By Thomas S. Kidd—
Whatever turbulence the Trump administration faces, the one group who will seemingly never turn on the president are white evangelical voters. The president knows and (mostly) appreciates this fact. When he’s in trouble, as he is at the moment over Ukraine and Syria, he hangs out with his friends. This tendency accounts for Trump’s recent appearance at the Values Voter Summit, an annual meeting of Republican evangelical insiders in Washington. Although the recent controversy over Syrian policy, Turkey, and the Kurds has elicited some of the first doubts ever regarding the unbreakable evangelical alliance with Trump, his speech there illustrates why hardcore evangelical Republicans will likely never turn on him for good.
In spite of the fact that evangelical Christians are represented in just about every ethnic group around the world, Americans tend to have tunnel vision about what the term “evangelical” means with regard to race, nation, and politics. Even in America, evangelicals are a multiethnic cohort, and the movement’s U.S. growth areas are largely among recent immigrants, especially from Latin America, the Caribbean, East Asia, and sub-Saharan Africa. Nevertheless, “evangelical” has come to connote “white religious Republican” for many Americans, including many journalists. Polling about evangelicals is almost always focused on political behavior instead of piety, and groups such as the Values Voter Summit give evidence of the ongoing reality of the politicized, overwhelmingly white segment of the evangelical movement.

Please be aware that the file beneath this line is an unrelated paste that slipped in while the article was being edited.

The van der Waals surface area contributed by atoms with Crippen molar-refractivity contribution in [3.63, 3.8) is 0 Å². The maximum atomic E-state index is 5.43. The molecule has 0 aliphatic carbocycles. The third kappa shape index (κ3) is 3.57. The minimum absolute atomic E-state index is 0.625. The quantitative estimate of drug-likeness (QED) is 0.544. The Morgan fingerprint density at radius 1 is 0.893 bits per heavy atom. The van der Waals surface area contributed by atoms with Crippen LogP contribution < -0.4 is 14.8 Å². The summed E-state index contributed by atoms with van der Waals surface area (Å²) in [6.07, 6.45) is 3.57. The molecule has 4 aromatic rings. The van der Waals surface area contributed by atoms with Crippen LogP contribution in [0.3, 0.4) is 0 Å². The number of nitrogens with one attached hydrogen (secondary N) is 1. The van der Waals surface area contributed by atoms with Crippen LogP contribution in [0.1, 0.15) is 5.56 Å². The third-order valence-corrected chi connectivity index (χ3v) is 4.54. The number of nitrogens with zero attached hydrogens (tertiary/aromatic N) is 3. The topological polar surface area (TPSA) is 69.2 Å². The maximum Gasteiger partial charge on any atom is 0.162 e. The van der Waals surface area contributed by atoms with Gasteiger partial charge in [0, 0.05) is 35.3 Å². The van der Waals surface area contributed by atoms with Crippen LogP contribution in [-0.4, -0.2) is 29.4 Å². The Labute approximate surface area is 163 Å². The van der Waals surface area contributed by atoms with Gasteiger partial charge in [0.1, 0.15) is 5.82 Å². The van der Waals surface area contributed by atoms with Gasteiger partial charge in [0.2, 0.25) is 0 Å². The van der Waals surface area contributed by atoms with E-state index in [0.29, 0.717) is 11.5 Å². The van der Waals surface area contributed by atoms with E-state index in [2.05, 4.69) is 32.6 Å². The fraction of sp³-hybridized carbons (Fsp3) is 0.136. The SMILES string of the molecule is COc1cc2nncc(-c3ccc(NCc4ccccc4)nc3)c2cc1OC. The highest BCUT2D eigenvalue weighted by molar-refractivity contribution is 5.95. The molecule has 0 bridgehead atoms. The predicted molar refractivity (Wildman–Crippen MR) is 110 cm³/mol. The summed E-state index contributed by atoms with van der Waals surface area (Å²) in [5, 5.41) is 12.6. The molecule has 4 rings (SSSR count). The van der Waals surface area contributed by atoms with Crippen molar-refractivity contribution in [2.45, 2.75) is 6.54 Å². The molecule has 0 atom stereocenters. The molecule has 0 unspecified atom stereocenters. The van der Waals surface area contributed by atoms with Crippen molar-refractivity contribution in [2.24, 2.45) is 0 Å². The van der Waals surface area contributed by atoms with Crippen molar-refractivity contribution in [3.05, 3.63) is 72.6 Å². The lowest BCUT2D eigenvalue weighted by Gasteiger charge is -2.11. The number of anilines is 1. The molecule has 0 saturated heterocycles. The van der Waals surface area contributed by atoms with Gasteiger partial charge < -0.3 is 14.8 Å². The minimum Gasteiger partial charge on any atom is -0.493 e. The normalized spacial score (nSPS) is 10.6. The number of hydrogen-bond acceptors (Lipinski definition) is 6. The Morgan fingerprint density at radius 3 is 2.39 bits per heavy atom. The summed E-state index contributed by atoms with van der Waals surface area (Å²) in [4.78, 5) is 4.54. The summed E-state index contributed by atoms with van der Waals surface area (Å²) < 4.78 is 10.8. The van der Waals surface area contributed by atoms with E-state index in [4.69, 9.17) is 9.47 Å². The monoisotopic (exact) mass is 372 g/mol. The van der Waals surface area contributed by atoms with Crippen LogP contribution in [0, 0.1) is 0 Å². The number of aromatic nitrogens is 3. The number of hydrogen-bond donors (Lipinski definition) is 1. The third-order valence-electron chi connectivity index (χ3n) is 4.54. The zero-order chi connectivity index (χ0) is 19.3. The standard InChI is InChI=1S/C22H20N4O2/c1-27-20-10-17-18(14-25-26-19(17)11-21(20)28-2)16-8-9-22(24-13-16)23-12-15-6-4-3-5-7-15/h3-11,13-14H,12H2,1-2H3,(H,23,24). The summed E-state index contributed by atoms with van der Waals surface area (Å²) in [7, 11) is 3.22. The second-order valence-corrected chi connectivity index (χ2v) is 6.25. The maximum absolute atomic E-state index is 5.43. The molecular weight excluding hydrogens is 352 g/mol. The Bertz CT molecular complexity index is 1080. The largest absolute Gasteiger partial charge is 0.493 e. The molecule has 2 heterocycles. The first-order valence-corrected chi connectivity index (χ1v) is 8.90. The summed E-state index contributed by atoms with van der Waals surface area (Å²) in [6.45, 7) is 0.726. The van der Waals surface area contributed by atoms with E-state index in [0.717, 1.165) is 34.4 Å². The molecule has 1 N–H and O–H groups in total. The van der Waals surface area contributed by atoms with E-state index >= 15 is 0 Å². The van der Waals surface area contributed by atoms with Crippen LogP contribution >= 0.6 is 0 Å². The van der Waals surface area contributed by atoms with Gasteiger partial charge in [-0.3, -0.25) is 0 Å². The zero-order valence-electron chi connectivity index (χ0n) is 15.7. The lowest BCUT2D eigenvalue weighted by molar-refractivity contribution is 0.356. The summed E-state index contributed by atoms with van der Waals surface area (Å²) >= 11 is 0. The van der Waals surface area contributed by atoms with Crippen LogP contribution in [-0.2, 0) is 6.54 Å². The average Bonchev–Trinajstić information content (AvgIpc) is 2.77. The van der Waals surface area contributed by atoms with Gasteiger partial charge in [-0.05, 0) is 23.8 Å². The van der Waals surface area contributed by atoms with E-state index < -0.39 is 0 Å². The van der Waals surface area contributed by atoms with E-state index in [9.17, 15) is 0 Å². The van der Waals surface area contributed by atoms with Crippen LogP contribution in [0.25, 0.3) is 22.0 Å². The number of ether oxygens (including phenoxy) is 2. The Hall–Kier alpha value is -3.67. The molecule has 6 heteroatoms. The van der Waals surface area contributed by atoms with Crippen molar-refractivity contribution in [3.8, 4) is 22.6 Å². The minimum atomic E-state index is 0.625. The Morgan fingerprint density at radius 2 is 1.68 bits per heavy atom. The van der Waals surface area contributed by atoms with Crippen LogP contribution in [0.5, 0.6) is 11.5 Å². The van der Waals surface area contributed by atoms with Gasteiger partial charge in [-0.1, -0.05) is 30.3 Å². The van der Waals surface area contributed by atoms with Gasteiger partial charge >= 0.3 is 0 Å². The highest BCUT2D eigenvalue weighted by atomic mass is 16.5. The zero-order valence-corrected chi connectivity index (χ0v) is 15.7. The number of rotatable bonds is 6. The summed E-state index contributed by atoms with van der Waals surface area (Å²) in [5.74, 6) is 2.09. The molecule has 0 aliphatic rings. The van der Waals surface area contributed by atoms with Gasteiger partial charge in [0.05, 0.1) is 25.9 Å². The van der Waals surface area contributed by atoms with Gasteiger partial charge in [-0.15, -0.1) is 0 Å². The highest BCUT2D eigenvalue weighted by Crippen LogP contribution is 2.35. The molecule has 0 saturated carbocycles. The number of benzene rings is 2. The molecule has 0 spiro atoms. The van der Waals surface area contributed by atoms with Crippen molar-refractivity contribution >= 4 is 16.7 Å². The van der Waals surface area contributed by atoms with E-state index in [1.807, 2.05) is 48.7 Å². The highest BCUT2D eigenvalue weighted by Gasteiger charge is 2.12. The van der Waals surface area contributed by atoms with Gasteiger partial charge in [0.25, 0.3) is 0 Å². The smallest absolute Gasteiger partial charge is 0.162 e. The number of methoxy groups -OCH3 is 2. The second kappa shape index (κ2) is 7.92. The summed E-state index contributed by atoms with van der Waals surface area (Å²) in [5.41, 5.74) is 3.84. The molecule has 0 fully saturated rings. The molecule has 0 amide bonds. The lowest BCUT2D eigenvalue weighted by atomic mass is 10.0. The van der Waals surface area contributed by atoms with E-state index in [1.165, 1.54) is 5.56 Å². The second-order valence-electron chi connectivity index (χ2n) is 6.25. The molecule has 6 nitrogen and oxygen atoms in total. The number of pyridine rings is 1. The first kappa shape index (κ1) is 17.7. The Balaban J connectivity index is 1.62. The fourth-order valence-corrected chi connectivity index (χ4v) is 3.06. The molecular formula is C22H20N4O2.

A project of the Family Research Council, the Values Voter Summit draws together politicians, parachurch ministry leaders, and figures from pro-Trump radio and TV in order to strategize about cultural and electoral challenges for the populist, nationalist Right. This was Trump’s second appearance at the Summit. In some ways, he just echoed his standard 2019 stump speech to the group. He knew that his denunciations of the impeachment inquiry and Democrats generally would find a welcoming audience there.
But he also spent extra time discussing the troubling situation for the American-allied Kurds in Syria, giving an unusually careful explanation for why he decided to withdraw remaining U.S. troops in the face of a Turkish incursion. Trump’s appeals to end “never-ending” wars in the Middle East generates sympathy from some in the Religious Right. But the situation with the Kurds also represents the first major rift between white evangelical leaders and Trump since his election. To be fair, it is not new that evangelical leaders such as Russell Moore of the Southern Baptist Convention (SBC) have been critical. Moore, who called the Kurdish situation a “disgrace,” was so antagonistic toward Trump in the 2016 election that it drew calls for his removal as head of the Ethics and Religious Liberty Commission of the SBC from other Baptist leaders. Moore also got denounced as a “nasty guy with no heart” by Trump on Twitter.
More intriguing was criticism of the Syria policy from figures such as Franklin Graham and Pat Robertson, among the most stalwart of the pro-Trump evangelicals. Graham asked for prayer that Trump would reconsider his decision, and the televangelist Robertson suggested that Trump could lose his ostensible “mandate of heaven,” or the favor of God, if he betrayed the Kurds.